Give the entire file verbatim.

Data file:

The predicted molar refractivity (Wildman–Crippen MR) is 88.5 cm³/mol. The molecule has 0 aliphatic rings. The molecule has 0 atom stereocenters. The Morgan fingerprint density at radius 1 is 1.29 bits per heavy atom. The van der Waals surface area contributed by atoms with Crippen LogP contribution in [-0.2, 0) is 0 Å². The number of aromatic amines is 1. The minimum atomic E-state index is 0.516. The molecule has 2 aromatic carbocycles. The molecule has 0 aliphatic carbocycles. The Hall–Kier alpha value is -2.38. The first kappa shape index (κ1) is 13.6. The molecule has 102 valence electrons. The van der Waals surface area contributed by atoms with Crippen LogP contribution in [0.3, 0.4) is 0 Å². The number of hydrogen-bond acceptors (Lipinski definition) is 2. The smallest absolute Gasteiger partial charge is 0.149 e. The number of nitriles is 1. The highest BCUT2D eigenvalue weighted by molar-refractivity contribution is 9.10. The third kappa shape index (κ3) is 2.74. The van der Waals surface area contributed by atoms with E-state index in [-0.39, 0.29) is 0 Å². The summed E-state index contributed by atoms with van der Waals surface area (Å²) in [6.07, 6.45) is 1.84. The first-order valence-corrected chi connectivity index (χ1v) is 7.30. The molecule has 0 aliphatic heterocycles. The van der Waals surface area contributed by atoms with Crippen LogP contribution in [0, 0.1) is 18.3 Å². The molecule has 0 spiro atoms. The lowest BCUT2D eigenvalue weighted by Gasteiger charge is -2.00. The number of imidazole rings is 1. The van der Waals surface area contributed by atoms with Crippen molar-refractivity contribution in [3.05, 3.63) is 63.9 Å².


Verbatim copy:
The predicted molar refractivity (Wildman–Crippen MR) is 88.5 cm³/mol. The molecule has 0 aliphatic rings. The molecule has 0 atom stereocenters. The Morgan fingerprint density at radius 1 is 1.29 bits per heavy atom. The van der Waals surface area contributed by atoms with Crippen LogP contribution in [-0.2, 0) is 0 Å². The number of aromatic amines is 1. The minimum atomic E-state index is 0.516. The molecule has 2 aromatic carbocycles. The molecule has 0 aliphatic carbocycles. The Hall–Kier alpha value is -2.38. The first kappa shape index (κ1) is 13.6. The molecule has 102 valence electrons. The van der Waals surface area contributed by atoms with Crippen LogP contribution in [0.3, 0.4) is 0 Å². The number of hydrogen-bond acceptors (Lipinski definition) is 2. The smallest absolute Gasteiger partial charge is 0.149 e. The number of nitriles is 1. The highest BCUT2D eigenvalue weighted by molar-refractivity contribution is 9.10. The third kappa shape index (κ3) is 2.74. The van der Waals surface area contributed by atoms with E-state index in [-0.39, 0.29) is 0 Å². The summed E-state index contributed by atoms with van der Waals surface area (Å²) in [6.07, 6.45) is 1.84. The first-order valence-corrected chi connectivity index (χ1v) is 7.30. The molecule has 0 aliphatic heterocycles. The van der Waals surface area contributed by atoms with Crippen LogP contribution in [0, 0.1) is 18.3 Å². The molecule has 0 spiro atoms. The lowest BCUT2D eigenvalue weighted by Gasteiger charge is -2.00. The number of imidazole rings is 1. The van der Waals surface area contributed by atoms with Crippen molar-refractivity contribution in [3.05, 3.63) is 63.9 Å².